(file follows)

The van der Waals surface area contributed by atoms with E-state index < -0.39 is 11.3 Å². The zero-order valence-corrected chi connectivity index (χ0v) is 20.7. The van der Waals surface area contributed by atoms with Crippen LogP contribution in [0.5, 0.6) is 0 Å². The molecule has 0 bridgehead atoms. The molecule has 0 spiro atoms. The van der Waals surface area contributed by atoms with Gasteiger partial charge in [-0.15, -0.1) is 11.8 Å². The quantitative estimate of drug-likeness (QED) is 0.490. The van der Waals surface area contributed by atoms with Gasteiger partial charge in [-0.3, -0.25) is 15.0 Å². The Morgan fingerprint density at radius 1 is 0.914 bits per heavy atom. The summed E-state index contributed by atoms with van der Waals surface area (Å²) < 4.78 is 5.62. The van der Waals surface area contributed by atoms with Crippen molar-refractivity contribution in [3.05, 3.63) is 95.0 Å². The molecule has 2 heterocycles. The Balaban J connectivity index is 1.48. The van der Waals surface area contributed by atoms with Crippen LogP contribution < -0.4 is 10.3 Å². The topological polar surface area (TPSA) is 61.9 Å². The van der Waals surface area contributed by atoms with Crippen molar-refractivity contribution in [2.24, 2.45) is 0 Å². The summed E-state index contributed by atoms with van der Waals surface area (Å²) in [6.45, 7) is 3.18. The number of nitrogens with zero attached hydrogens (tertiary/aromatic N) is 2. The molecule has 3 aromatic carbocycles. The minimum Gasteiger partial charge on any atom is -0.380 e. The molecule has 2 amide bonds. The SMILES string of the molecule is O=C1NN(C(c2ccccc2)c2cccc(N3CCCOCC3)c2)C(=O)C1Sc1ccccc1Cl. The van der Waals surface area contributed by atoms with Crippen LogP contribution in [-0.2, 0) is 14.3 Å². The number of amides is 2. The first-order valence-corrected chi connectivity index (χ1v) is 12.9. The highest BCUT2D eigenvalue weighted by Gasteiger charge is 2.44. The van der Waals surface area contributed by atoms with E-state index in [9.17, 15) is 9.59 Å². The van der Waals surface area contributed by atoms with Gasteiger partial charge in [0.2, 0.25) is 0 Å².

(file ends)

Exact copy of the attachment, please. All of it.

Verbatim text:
The van der Waals surface area contributed by atoms with E-state index < -0.39 is 11.3 Å². The zero-order valence-corrected chi connectivity index (χ0v) is 20.7. The van der Waals surface area contributed by atoms with Crippen LogP contribution in [0.5, 0.6) is 0 Å². The molecule has 0 bridgehead atoms. The molecule has 0 spiro atoms. The van der Waals surface area contributed by atoms with Gasteiger partial charge in [-0.15, -0.1) is 11.8 Å². The quantitative estimate of drug-likeness (QED) is 0.490. The van der Waals surface area contributed by atoms with Gasteiger partial charge in [-0.3, -0.25) is 15.0 Å². The Morgan fingerprint density at radius 1 is 0.914 bits per heavy atom. The summed E-state index contributed by atoms with van der Waals surface area (Å²) < 4.78 is 5.62. The van der Waals surface area contributed by atoms with Crippen molar-refractivity contribution in [3.05, 3.63) is 95.0 Å². The molecule has 2 heterocycles. The Balaban J connectivity index is 1.48. The van der Waals surface area contributed by atoms with Crippen LogP contribution < -0.4 is 10.3 Å². The topological polar surface area (TPSA) is 61.9 Å². The van der Waals surface area contributed by atoms with Crippen molar-refractivity contribution in [2.24, 2.45) is 0 Å². The summed E-state index contributed by atoms with van der Waals surface area (Å²) in [6.45, 7) is 3.18. The number of nitrogens with zero attached hydrogens (tertiary/aromatic N) is 2. The molecule has 3 aromatic carbocycles. The minimum Gasteiger partial charge on any atom is -0.380 e. The molecule has 2 amide bonds. The SMILES string of the molecule is O=C1NN(C(c2ccccc2)c2cccc(N3CCCOCC3)c2)C(=O)C1Sc1ccccc1Cl. The van der Waals surface area contributed by atoms with Crippen LogP contribution in [-0.2, 0) is 14.3 Å². The number of amides is 2. The first-order valence-corrected chi connectivity index (χ1v) is 12.9. The highest BCUT2D eigenvalue weighted by Gasteiger charge is 2.44. The van der Waals surface area contributed by atoms with E-state index in [9.17, 15) is 9.59 Å². The van der Waals surface area contributed by atoms with Gasteiger partial charge in [0.2, 0.25) is 0 Å².